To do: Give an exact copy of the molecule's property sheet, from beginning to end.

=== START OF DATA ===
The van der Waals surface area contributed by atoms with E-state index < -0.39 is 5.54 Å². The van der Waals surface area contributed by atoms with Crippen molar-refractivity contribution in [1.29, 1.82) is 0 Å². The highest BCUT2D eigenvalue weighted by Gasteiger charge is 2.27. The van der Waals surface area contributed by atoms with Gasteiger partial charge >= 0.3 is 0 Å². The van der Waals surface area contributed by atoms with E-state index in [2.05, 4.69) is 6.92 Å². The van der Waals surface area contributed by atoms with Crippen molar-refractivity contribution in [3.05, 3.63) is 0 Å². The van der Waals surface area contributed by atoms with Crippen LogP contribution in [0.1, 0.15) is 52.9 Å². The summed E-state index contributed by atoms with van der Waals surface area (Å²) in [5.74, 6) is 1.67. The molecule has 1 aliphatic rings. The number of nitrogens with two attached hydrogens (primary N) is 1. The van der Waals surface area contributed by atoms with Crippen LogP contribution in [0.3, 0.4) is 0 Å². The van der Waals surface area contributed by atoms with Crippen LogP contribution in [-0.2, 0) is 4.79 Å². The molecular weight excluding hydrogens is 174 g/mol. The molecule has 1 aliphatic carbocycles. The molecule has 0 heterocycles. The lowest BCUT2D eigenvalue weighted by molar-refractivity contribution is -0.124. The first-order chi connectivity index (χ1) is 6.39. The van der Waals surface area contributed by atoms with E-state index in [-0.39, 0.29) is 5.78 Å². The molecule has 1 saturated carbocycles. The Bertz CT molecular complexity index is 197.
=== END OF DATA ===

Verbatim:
The van der Waals surface area contributed by atoms with E-state index < -0.39 is 5.54 Å². The van der Waals surface area contributed by atoms with Crippen molar-refractivity contribution in [1.29, 1.82) is 0 Å². The highest BCUT2D eigenvalue weighted by Gasteiger charge is 2.27. The van der Waals surface area contributed by atoms with Gasteiger partial charge >= 0.3 is 0 Å². The van der Waals surface area contributed by atoms with E-state index in [2.05, 4.69) is 6.92 Å². The van der Waals surface area contributed by atoms with Crippen molar-refractivity contribution in [3.05, 3.63) is 0 Å². The van der Waals surface area contributed by atoms with Crippen LogP contribution in [0.1, 0.15) is 52.9 Å². The summed E-state index contributed by atoms with van der Waals surface area (Å²) in [5.74, 6) is 1.67. The molecule has 1 aliphatic rings. The number of nitrogens with two attached hydrogens (primary N) is 1. The van der Waals surface area contributed by atoms with Crippen LogP contribution in [0.3, 0.4) is 0 Å². The van der Waals surface area contributed by atoms with Crippen LogP contribution in [-0.2, 0) is 4.79 Å². The molecular weight excluding hydrogens is 174 g/mol. The molecule has 1 aliphatic carbocycles. The molecule has 0 heterocycles. The lowest BCUT2D eigenvalue weighted by molar-refractivity contribution is -0.124. The first-order chi connectivity index (χ1) is 6.39. The van der Waals surface area contributed by atoms with E-state index in [-0.39, 0.29) is 5.78 Å². The molecule has 1 saturated carbocycles. The Bertz CT molecular complexity index is 197.